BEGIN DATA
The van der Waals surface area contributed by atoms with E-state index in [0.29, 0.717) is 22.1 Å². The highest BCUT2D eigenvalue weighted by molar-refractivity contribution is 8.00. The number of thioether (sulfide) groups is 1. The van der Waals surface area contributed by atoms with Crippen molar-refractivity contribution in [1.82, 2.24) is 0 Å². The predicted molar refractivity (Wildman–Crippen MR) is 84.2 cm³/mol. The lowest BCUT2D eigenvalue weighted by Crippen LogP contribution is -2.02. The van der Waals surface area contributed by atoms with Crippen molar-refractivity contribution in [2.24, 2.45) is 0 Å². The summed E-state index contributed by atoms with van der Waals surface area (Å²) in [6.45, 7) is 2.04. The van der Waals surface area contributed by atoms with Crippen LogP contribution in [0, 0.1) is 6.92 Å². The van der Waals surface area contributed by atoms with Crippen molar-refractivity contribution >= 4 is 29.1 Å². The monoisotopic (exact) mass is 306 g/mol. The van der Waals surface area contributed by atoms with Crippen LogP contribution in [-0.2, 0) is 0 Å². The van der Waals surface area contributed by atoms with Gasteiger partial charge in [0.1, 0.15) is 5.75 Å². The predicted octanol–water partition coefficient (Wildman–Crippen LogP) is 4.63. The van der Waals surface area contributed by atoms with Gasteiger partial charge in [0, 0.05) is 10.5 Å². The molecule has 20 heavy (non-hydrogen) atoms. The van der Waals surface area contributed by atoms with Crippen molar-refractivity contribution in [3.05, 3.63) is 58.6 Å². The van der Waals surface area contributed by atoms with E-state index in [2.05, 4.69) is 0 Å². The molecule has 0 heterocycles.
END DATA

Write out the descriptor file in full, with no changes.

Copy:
The van der Waals surface area contributed by atoms with E-state index in [0.29, 0.717) is 22.1 Å². The highest BCUT2D eigenvalue weighted by molar-refractivity contribution is 8.00. The number of thioether (sulfide) groups is 1. The van der Waals surface area contributed by atoms with Crippen molar-refractivity contribution in [1.82, 2.24) is 0 Å². The predicted molar refractivity (Wildman–Crippen MR) is 84.2 cm³/mol. The lowest BCUT2D eigenvalue weighted by Crippen LogP contribution is -2.02. The van der Waals surface area contributed by atoms with Crippen molar-refractivity contribution in [2.24, 2.45) is 0 Å². The summed E-state index contributed by atoms with van der Waals surface area (Å²) in [6.45, 7) is 2.04. The van der Waals surface area contributed by atoms with Crippen LogP contribution in [0, 0.1) is 6.92 Å². The van der Waals surface area contributed by atoms with Crippen molar-refractivity contribution >= 4 is 29.1 Å². The monoisotopic (exact) mass is 306 g/mol. The van der Waals surface area contributed by atoms with Crippen LogP contribution in [-0.2, 0) is 0 Å². The van der Waals surface area contributed by atoms with Gasteiger partial charge in [0.1, 0.15) is 5.75 Å². The predicted octanol–water partition coefficient (Wildman–Crippen LogP) is 4.63. The van der Waals surface area contributed by atoms with Gasteiger partial charge in [0, 0.05) is 10.5 Å². The molecule has 20 heavy (non-hydrogen) atoms. The van der Waals surface area contributed by atoms with Crippen molar-refractivity contribution in [3.05, 3.63) is 58.6 Å². The van der Waals surface area contributed by atoms with E-state index in [2.05, 4.69) is 0 Å². The molecule has 0 heterocycles.